"For instance, the executive would consult the maneuvers file to get the plan for a maneuver," Werner said. "It would then ask the Attitude Control System module to orient the spacecraft in the correct direction, and ask the thruster control modules to start and stop either the ion engine or the hydrazine thrusters, depending on the plan.
"For most of the mission, we used the ion engine. It only delivered enough thrust to accelerate DS 1 at about 20 miles an hour per day, but we could burn it for months at a time if we needed to. When we were getting close to the target and needed greater acceleration, we could burn the hydrazine thrusters."
By very careful coding, the entire navigation package was crammed into about 50,000 lines of code, residing in the 4-Mbyte memory along with a complete picture from the camera.
In operation, autonav needed only two things from Earth, said navigation team chief Ed Reidel: a guide suggesting which asteroids to target and a schedule of when the spacecraft could perform particular functions. The latter data relieved the executive of having to decide when to take pictures, perform calculations and make course corrections, so that it wouldn't overcommit its slender computing resources.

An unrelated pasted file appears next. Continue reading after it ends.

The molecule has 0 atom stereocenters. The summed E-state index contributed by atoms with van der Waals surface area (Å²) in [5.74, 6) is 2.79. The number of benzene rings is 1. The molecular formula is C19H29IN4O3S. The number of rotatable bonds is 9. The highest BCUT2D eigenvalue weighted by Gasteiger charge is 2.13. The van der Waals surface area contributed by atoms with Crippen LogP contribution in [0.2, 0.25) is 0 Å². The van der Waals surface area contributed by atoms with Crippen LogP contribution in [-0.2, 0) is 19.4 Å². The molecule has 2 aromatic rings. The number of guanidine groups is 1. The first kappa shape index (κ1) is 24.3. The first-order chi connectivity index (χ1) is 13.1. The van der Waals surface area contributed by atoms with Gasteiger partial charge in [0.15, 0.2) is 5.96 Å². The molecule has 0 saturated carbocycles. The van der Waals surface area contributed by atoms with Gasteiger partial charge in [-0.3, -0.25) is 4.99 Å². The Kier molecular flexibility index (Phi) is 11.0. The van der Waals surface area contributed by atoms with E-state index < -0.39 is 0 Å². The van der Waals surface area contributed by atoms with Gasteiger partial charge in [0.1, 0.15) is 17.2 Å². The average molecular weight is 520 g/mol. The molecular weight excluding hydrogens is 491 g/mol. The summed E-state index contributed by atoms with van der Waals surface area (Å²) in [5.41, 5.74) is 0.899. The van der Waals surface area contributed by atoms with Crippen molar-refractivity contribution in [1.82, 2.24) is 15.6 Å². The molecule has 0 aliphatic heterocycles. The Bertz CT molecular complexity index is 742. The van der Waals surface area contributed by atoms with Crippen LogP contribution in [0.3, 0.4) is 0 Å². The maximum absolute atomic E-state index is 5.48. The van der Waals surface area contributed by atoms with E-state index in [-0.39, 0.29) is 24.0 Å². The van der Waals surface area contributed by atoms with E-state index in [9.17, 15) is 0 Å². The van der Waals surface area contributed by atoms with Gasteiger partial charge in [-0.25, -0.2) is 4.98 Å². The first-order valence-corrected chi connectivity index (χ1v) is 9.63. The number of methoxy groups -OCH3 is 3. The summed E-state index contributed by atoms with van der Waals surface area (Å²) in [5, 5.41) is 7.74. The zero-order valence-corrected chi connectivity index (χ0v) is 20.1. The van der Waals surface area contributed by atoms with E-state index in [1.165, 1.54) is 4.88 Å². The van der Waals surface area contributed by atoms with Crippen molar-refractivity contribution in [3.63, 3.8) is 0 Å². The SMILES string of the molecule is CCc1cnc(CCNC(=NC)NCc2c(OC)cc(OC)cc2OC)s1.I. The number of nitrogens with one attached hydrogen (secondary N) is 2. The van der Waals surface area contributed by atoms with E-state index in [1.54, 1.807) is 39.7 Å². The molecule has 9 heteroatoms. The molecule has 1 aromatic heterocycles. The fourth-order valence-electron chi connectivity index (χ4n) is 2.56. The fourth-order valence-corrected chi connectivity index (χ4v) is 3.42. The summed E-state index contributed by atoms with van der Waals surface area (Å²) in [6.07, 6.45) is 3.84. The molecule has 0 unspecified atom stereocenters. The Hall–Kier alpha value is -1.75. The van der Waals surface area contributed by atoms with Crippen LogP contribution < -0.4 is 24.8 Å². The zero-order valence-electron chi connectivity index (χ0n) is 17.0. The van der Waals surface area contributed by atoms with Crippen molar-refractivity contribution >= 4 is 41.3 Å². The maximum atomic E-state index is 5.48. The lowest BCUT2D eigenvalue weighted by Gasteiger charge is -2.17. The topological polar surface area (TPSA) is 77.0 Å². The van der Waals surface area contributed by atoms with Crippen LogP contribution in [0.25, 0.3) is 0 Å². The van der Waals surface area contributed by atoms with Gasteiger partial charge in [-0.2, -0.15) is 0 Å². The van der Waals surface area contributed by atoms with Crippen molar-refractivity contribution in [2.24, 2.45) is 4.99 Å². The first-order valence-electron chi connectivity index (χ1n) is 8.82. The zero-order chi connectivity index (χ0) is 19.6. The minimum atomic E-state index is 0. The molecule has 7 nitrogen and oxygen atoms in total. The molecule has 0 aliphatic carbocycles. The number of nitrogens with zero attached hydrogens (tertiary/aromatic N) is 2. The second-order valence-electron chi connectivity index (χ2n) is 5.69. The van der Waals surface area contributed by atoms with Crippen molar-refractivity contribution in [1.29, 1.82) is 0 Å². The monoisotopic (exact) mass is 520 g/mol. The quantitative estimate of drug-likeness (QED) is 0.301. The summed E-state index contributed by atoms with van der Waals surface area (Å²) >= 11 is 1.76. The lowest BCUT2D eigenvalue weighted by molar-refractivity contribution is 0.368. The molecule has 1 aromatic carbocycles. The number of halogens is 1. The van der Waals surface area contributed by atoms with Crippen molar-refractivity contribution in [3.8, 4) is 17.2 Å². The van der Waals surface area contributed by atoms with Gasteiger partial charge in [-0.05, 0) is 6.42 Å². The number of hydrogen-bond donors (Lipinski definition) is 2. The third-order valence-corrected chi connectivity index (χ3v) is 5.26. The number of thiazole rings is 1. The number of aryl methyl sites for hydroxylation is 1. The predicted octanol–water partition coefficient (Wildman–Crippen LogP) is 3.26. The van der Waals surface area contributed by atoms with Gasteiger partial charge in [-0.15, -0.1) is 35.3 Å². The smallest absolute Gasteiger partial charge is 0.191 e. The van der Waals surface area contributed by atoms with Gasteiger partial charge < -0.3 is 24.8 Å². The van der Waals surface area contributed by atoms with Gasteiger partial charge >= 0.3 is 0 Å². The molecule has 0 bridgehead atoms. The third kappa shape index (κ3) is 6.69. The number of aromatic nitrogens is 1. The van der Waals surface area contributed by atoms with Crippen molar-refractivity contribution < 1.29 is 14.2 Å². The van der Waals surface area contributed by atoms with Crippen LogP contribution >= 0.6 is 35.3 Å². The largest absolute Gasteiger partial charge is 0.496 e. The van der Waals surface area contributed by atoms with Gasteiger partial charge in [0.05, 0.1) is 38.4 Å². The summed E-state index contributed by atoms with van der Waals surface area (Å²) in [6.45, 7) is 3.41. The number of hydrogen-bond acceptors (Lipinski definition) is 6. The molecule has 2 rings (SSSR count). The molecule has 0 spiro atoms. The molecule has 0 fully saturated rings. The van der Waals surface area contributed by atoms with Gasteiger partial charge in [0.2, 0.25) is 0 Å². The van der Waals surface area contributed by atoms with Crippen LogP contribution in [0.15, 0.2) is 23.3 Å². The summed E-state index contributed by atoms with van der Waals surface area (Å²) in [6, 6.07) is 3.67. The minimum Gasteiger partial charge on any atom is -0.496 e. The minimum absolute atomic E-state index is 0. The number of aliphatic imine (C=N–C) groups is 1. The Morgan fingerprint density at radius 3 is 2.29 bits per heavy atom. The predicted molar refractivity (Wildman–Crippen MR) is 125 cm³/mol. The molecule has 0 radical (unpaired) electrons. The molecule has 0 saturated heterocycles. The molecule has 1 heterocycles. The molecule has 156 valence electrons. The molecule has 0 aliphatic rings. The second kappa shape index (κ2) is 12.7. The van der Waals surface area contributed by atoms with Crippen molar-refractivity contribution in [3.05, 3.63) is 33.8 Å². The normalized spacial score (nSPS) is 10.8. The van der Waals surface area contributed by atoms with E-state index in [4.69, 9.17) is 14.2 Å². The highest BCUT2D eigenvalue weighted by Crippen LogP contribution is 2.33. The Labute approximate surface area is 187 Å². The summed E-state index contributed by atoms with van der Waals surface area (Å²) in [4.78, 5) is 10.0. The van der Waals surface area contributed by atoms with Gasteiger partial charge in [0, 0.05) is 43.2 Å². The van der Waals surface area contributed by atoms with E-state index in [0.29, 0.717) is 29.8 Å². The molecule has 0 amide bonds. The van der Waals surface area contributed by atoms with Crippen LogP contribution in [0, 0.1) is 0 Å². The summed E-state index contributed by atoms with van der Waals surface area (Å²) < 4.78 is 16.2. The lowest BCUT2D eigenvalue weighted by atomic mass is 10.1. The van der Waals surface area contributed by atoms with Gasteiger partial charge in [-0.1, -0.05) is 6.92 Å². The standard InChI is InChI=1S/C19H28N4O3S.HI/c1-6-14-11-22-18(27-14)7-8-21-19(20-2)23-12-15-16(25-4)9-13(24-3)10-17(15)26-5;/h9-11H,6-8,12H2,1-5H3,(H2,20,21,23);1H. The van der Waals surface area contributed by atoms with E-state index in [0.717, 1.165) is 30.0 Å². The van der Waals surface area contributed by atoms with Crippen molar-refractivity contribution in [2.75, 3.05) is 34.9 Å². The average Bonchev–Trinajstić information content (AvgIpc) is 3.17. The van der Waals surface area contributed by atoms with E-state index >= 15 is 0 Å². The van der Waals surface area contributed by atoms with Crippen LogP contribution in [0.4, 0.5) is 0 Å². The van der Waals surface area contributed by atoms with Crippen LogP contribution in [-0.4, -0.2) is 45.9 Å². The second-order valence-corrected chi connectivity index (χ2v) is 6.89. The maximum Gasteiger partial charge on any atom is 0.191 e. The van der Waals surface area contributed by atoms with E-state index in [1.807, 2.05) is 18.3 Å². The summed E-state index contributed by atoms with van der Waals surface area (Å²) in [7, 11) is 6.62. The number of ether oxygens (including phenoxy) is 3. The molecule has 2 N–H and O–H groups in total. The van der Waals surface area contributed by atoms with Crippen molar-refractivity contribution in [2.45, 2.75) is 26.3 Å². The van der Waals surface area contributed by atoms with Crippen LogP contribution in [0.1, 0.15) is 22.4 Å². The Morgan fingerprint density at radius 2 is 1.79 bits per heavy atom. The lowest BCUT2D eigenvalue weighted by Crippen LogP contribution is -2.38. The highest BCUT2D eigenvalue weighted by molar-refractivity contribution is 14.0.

"From the asteroid list, autonav would decide which asteroids were the most advisable to photograph at a particular time," Reidel said. "It would then maneuver the spacecraft to line up for the picture, see the data transferred from the camera into memory, and perform the image processing and location calculations. That data would be sent to the Orbit Determination Link. When invited to run by ground control-sometimes as seldom as once in 45 days-ODL would run the accumulated location data through a dynamic filter to determine the state of the spacecraft."
DS 1 did two types of maneuvers: a discrete trajectory correction, in which the craft would simply use its thrusters to make a point change in course, and a mission burn, in which the ion engine would establish a new orbit. Since ground control only had to send permission commands for course corrections instead of detailed sequences of hardware operations, traffic was reduced enormously.